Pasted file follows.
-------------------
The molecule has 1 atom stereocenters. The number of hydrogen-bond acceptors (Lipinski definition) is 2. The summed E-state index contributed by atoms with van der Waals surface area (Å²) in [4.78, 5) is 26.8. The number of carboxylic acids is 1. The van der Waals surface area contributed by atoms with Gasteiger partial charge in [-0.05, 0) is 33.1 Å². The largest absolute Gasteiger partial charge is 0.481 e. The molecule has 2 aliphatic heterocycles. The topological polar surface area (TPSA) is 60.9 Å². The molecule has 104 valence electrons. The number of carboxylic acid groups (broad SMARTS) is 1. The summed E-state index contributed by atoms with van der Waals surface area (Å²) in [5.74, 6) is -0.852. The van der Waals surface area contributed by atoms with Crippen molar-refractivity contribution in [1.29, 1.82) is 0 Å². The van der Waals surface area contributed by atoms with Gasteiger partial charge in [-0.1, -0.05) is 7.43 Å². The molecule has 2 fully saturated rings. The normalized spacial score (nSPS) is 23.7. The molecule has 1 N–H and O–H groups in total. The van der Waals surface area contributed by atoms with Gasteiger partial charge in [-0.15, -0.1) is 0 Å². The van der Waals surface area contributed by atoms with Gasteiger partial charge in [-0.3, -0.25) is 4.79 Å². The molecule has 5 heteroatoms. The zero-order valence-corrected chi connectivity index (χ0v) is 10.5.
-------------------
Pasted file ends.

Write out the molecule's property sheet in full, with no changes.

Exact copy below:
The molecule has 1 atom stereocenters. The number of hydrogen-bond acceptors (Lipinski definition) is 2. The summed E-state index contributed by atoms with van der Waals surface area (Å²) in [4.78, 5) is 26.8. The number of carboxylic acids is 1. The van der Waals surface area contributed by atoms with Gasteiger partial charge in [-0.05, 0) is 33.1 Å². The largest absolute Gasteiger partial charge is 0.481 e. The molecule has 2 aliphatic heterocycles. The topological polar surface area (TPSA) is 60.9 Å². The molecule has 104 valence electrons. The number of carboxylic acid groups (broad SMARTS) is 1. The summed E-state index contributed by atoms with van der Waals surface area (Å²) in [5.74, 6) is -0.852. The van der Waals surface area contributed by atoms with Crippen molar-refractivity contribution in [1.29, 1.82) is 0 Å². The van der Waals surface area contributed by atoms with Gasteiger partial charge in [-0.1, -0.05) is 7.43 Å². The molecule has 2 fully saturated rings. The normalized spacial score (nSPS) is 23.7. The molecule has 1 N–H and O–H groups in total. The van der Waals surface area contributed by atoms with Gasteiger partial charge in [-0.15, -0.1) is 0 Å². The van der Waals surface area contributed by atoms with Gasteiger partial charge in [-0.3, -0.25) is 4.79 Å². The molecule has 5 heteroatoms. The zero-order valence-corrected chi connectivity index (χ0v) is 10.5.